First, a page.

Judge: Josh Cangelosi (San Diego Christian College)
Resolution: Resolved: The United States Federal Government ought to pay reparations to African Americans.
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Posted at October 19, 2015 03:50:59PM EST by Amanda Gerstman
Twelve Years a Slave
Posted at October 20, 2015 11:02:26PM EST by Emanuel Kamali
None available for this speech.
Posted at October 21, 2015 04:16:36PM EST by Amanda Gerstman
Posted at October 23, 2015 01:08:34AM EST by Emanuel Kamali
Rosen, Rebecca. "Why Is the Black Unemployment Rate So High?" The Atlantic. Atlantic Media Company, 12 June 2014. Web. 23 Oct. 2015.
Constitutional Rights Foundation 2010
Posted at October 23, 2015 07:04:31PM EST by Amanda Gerstman
None available for this speech.
This match has been completed. Show the Decision.
Submitted at October 28, 2015 05:25:57PM EST by Joe Leeson-Schatz
|Category||Amanda Gerstman||Emanuel Kamali|
|Use of evidence:||4.3||3.8|
|Coherence of arguments:||4.3||4|
|Responsiveness to opponent:||4||4|
|Identification of key points:||4.1||3.9|
|Comments:||Please see the reason for decision for individual comments.||Please see the reason for decision for individual comments.|
The decision is for the Proposition: Amanda Gerstman
Reason for Decision:
Good speaking and debating overall by both debaters. Nice sociable debate. Sorry it took me so long to judge the round.
I'm a little unsure as to how to evaluate the round since the Prop tells two somewhat different stories as to why reparations are warranted. On the one hand, Prop argues that crimes were committed against African Amerians and that these crimes deserve to be rectified. This argument for the legitimacy of reparations is more of a backwards-loooking rights-based approach, which argues that rights violations ought to be rectified. On the other hand, Prop argues that reparations are warranted because they will promote the well-being of African Americans. This is more of a forward-looking consequentialist approach to reparations, which argues that whatever action brings about the best consequences ought to be taken.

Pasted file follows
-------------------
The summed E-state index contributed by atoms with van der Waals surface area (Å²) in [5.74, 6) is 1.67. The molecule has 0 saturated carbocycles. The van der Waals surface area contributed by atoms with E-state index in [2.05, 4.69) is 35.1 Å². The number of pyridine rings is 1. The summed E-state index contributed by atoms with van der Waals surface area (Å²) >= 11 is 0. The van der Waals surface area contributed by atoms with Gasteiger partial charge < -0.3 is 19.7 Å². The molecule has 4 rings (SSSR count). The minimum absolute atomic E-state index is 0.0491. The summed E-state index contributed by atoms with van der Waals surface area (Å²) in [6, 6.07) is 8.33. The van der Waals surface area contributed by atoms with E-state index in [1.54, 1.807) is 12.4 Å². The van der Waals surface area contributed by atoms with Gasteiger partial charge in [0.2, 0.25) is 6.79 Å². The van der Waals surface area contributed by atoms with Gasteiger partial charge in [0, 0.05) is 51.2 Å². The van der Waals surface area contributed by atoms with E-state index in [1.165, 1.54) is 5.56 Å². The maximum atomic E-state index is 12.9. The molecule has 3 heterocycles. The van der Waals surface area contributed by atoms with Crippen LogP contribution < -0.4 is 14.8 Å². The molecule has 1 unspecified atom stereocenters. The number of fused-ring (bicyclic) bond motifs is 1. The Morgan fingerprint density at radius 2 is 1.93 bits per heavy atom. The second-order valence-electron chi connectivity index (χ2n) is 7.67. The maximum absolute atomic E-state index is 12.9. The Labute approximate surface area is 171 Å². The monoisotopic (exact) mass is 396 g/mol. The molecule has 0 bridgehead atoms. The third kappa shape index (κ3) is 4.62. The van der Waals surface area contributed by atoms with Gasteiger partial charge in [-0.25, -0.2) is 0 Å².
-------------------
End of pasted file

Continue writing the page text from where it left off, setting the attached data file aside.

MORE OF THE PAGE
In any case, I think Prop is generally winning both lines of argumentation.
In response to Opps argument that other groups have not been given reparations, Prop says that two wrongs don't make a right. In other words, all of those wronged groups ought to be given reparations by the appropriate party as well.
Opp makes the argument that welfare programs (etc.) as the sort that Prop suggests for reparations have not worked in the past, as many African Americans are sill in poverty. And Opp argues that there are other causes for current inequalities. So there is some question as to whether the plan will be able to solve. However, Prop argues that this simply suggests that not enough money has been given to African Americans and that more money will help.
In any case, Opp never supplies any kind of disadvantage to passing the plan, so there is no real reason not to at least try to solve the problem. And there is also the argument that rights violations must be rectified. So whether I evaluate the round from a rights-based approach or from a consequentialist approach, there seems to be no reason not to pass the plan.